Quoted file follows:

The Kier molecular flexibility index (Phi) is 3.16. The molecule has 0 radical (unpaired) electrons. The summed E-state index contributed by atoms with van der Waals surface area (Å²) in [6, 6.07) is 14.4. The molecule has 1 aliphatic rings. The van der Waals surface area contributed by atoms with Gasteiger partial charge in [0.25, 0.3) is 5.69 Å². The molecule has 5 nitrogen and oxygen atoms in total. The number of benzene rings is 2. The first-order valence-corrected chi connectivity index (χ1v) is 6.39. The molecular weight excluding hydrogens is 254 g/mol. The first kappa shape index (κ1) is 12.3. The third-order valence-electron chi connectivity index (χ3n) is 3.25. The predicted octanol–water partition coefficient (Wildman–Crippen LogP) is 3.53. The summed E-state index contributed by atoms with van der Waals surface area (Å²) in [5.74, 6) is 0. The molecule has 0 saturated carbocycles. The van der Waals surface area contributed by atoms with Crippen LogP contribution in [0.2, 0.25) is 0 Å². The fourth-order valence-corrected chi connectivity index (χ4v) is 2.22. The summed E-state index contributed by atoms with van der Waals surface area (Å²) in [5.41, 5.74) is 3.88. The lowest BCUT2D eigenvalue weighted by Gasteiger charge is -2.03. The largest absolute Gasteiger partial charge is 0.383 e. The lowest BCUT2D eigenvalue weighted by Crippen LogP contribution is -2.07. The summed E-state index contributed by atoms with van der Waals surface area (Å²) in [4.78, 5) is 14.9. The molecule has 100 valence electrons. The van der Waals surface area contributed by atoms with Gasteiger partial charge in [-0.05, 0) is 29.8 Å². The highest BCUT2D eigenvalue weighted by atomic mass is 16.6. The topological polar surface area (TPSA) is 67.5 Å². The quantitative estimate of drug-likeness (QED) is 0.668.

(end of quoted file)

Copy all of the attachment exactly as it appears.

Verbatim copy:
The Kier molecular flexibility index (Phi) is 3.16. The molecule has 0 radical (unpaired) electrons. The summed E-state index contributed by atoms with van der Waals surface area (Å²) in [6, 6.07) is 14.4. The molecule has 1 aliphatic rings. The van der Waals surface area contributed by atoms with Gasteiger partial charge in [0.25, 0.3) is 5.69 Å². The molecule has 5 nitrogen and oxygen atoms in total. The number of benzene rings is 2. The first-order valence-corrected chi connectivity index (χ1v) is 6.39. The molecular weight excluding hydrogens is 254 g/mol. The first kappa shape index (κ1) is 12.3. The third-order valence-electron chi connectivity index (χ3n) is 3.25. The predicted octanol–water partition coefficient (Wildman–Crippen LogP) is 3.53. The summed E-state index contributed by atoms with van der Waals surface area (Å²) in [5.74, 6) is 0. The molecule has 0 saturated carbocycles. The van der Waals surface area contributed by atoms with Crippen LogP contribution in [0.2, 0.25) is 0 Å². The fourth-order valence-corrected chi connectivity index (χ4v) is 2.22. The summed E-state index contributed by atoms with van der Waals surface area (Å²) in [5.41, 5.74) is 3.88. The lowest BCUT2D eigenvalue weighted by Gasteiger charge is -2.03. The largest absolute Gasteiger partial charge is 0.383 e. The lowest BCUT2D eigenvalue weighted by Crippen LogP contribution is -2.07. The summed E-state index contributed by atoms with van der Waals surface area (Å²) in [4.78, 5) is 14.9. The molecule has 100 valence electrons. The van der Waals surface area contributed by atoms with Gasteiger partial charge in [-0.05, 0) is 29.8 Å². The highest BCUT2D eigenvalue weighted by atomic mass is 16.6. The topological polar surface area (TPSA) is 67.5 Å². The quantitative estimate of drug-likeness (QED) is 0.668.